When the acrosome's proteolytic enzymes are released, they begin to degrade the egg's protein-rich protective coat. This creates a path for the sperm to swim through on its way to the egg's plasma membrane.
What is this protective egg coat we keep referring to? It's different in mammals than in marine organisms such as sea urchins, whose external fertilization process has often been studied. In sea urchins, the egg plasma membrane is surrounded by a thin, porous vitelline envelope made of extracellular matrix, and then a thicker jelly coat surrounding that. In mammals, the egg plasma membrane is surrounded by a thick zona pellucida layer, made of extracellular matrix, and a jelly-like cumulus layer surrounding that.
In both marine organisms and in mammals, the egg's coat protects the egg from damage and helps to prevent cross-species fertilization, as that could result in inviable offspring. In a marine environment, this is especially important because there are lots of eggs and sperm in the water that have all been released from various different organisms. The egg's coat also plays a role in preventing polyspermy, or fertilization by more than one sperm, which would also result in inviable offspring.
The G-actin in the sperm's cytosol polymerizes into F-actin, creating an extended projection at the tip of the sperm's head. This pointy projection is called the acrosomal process and it is the part of the sperm membrane that is going to fuse with the egg's plasma membrane.
Because of the exocytosis of the acrosome, membrane proteins that were on the inner acrosomal membrane are exposed on the outside of the sperm's plasma membrane, surrounding the acrosomal process. Some of these membrane proteins help the sperm stay bound to the egg's protective coat so that it keeps burrowing through.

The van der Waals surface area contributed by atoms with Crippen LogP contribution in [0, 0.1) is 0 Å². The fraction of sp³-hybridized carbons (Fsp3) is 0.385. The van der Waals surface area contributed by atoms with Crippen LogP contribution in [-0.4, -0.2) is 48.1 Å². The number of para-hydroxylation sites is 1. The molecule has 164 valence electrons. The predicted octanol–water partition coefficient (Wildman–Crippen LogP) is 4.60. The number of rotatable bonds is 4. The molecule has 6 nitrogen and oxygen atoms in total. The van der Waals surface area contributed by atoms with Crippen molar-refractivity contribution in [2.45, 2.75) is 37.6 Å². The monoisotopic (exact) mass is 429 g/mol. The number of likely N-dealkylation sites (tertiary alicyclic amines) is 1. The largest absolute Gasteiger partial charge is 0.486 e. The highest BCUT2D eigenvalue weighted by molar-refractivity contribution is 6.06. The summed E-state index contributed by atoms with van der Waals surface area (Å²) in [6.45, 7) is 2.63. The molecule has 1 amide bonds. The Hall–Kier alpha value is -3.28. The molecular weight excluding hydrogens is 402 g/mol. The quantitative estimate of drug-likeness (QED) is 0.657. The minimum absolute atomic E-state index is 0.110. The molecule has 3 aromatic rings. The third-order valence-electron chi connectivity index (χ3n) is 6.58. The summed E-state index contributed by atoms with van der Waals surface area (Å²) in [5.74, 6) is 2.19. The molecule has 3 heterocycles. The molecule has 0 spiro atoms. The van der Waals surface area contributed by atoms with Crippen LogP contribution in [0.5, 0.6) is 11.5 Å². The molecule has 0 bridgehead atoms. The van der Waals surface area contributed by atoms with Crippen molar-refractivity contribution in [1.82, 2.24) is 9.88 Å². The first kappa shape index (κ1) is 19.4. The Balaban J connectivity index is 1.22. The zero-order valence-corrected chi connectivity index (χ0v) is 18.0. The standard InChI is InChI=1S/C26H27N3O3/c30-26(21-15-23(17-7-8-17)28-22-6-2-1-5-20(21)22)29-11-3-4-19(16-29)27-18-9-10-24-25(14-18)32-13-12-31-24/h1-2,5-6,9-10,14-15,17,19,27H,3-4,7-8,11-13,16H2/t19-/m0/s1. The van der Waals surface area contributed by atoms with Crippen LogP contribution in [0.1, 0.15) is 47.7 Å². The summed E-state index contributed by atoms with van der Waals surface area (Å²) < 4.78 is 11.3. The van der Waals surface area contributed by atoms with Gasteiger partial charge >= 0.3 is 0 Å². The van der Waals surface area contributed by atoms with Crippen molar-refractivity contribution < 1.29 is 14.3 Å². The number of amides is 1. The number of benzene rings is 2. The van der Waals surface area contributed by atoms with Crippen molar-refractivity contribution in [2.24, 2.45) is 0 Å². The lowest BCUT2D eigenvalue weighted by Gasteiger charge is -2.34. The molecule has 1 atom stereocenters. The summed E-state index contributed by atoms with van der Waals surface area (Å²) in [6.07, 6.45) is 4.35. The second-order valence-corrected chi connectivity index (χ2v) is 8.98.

Once the sperm has gotten through the protective coat and reached the plasma membrane, other membrane proteins, such as bindin, bind to receptors on the egg's plasma membrane. This binding triggers the fusion of the egg and sperm plasma membranes. Sperm bindin and egg bindin receptors are species-specific: they will only interact properly if both egg and sperm are from the same species, so this interaction is another block to cross-species fertilization.
To review, here is a diagram of the acrosomal reaction in the context of a sea urchin egg that is being fertilized.
When the sperm binds to the egg's protective coat, the acrosome is exocytosed. The proteolytic enzymes from inside the acrosome digest the proteins in the egg's coat. The acrosomal process forms when G-actin polymerizes into F-actin filaments. The acrosomal membrane proteins help the sperm stay bound to the egg coat as it burrows through, and also help it bind and fuse with the egg's plasma membrane once it gets there. Once the plasma membranes are fused, the sperm's nucleus enters the egg cytosol and the sperm's work is done at last!
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Back To CourseBiology 101: Intro to Biology
24 chapters | 222 lessons